Uganda's economy languished under Amin's corrupt rule while the armed forces grew increasingly unstable. Some Uganda Army soldiers mutinied in late October 1978. They were defeated and retreated south over the Tanzanian border, closely pursued by loyalist Ugandan forces.[3] The pursuit transformed into an invasion, and on 1 November Amin announced that he was annexing the Kagera Salient in northern Tanzania.[4] Tanzania halted the sudden invasion, mobilised anti-Amin opposition groups, and launched a counter-offensive.[5] After initial advances into Ugandan territory, the Tanzania People's Defence Force (TPDF)'s 20th Division was ordered to push further into the country.[6] President Muammar Gaddafi of Libya, an ally of Amin, attempted to stem the advance by sending an ultimatum to Nyerere, demanding that he withdraw his forces in 24 hours or face the opposition of Libyan troops (which were already operating in Uganda). Nyerere rejected the threat, announcing that Libya's entry into the war did not change the Tanzanian government's view of Amin.[7] Ugandan rebel forces did not have the strength to defeat Libyan units, so Nyerere decided to use the TPDF to take Kampala.[8]

Prelude[edit]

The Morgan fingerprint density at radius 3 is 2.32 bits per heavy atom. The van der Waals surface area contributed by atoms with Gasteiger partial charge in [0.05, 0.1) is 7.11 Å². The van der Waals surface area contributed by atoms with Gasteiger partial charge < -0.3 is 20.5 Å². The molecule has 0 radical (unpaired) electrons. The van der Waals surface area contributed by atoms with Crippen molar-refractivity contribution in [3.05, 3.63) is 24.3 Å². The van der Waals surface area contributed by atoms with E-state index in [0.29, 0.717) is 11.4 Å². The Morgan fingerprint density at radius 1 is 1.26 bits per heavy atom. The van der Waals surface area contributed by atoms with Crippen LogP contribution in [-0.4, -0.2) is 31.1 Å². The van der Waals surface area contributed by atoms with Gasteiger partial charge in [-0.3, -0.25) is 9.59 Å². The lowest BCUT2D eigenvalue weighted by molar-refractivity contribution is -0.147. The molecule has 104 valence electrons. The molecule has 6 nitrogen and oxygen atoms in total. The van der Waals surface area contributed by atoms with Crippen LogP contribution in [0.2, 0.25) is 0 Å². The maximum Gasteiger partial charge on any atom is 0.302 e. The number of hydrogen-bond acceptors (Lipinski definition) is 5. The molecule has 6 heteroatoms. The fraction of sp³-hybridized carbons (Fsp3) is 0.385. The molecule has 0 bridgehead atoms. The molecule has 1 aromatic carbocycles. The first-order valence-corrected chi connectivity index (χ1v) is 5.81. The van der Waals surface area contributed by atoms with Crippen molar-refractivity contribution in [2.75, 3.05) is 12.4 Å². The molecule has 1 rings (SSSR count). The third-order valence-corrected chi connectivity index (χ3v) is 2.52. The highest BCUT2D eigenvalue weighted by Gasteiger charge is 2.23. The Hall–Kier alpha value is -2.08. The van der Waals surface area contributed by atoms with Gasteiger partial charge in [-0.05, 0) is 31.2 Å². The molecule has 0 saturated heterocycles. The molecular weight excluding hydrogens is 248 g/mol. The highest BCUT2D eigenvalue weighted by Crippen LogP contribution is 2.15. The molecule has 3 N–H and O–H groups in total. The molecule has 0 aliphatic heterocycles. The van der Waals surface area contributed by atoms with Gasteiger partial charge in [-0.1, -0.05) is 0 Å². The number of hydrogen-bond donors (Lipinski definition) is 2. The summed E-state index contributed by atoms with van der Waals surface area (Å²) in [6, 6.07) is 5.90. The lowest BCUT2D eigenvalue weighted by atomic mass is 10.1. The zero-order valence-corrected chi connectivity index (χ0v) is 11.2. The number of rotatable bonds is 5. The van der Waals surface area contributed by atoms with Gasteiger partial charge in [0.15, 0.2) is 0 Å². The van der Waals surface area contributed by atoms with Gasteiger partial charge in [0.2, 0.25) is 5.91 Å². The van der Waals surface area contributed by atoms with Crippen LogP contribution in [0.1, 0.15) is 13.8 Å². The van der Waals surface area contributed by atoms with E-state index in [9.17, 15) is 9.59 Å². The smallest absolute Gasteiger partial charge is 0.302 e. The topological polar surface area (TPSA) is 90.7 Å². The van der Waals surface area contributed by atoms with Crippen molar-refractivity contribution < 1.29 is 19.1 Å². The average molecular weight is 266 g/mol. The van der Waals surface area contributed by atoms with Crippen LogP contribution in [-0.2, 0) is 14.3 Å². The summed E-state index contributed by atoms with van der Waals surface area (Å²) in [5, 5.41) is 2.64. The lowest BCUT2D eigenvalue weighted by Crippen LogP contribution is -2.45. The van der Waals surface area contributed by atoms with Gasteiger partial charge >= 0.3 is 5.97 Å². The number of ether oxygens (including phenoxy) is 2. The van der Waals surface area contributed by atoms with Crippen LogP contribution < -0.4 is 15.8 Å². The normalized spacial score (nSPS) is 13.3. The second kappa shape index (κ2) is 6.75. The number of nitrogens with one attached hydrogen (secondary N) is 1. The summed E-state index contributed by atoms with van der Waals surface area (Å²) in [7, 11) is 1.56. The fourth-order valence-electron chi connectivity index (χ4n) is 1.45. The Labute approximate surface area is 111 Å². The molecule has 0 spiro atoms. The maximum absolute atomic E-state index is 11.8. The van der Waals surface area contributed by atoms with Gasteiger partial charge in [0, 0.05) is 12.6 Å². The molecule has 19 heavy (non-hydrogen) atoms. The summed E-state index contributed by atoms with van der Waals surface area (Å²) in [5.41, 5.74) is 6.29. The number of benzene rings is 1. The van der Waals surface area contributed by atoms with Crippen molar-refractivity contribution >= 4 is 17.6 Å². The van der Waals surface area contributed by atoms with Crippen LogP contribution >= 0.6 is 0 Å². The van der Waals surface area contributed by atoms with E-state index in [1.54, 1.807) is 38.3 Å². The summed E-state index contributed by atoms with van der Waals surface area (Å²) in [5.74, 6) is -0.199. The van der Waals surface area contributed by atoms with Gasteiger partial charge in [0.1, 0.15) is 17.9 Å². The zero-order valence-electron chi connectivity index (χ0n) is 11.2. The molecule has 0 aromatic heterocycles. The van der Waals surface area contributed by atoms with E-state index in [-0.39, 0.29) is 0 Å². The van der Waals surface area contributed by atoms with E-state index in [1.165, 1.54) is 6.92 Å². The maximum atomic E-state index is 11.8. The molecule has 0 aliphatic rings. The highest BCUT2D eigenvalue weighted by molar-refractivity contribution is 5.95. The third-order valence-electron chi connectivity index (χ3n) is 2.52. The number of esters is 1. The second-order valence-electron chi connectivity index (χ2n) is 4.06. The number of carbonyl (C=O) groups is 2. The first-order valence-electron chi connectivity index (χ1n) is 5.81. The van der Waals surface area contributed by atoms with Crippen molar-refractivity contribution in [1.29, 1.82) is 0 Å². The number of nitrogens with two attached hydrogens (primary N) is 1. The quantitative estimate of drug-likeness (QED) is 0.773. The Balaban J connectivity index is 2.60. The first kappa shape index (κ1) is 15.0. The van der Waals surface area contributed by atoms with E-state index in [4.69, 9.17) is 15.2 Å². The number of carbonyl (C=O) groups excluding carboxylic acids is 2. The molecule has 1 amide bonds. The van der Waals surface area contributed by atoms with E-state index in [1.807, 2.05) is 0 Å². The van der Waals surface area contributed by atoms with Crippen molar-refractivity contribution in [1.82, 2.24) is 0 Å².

Map of Kampala and surrounding locales, including Mpigi, Entebbe, Bombo, and Jinja
Map of Kampala and surrounding locales, including Bombo to the north

On 7 April the TPDF seized the international airport at Entebbe, cutting off Uganda from Libyan support.[9] On the morning of 10 April Tanzanian forces were ordered to seize Kampala.[10] The TPDF's 201st Brigade led by Brigadier Imran Kombe established roadblocks north of the city and intercepted both forces attempting to reinforce Kampala from the town of Bombo and those attempting to effect a breakout. Over the course of the day they destroyed seven vehicles and killed 80 Ugandan soldiers.[11] Kampala fell on 11 April.[12] The 201st Brigade subsequently moved northward to secure the road. Its first major objective was to capture Bombo.[13]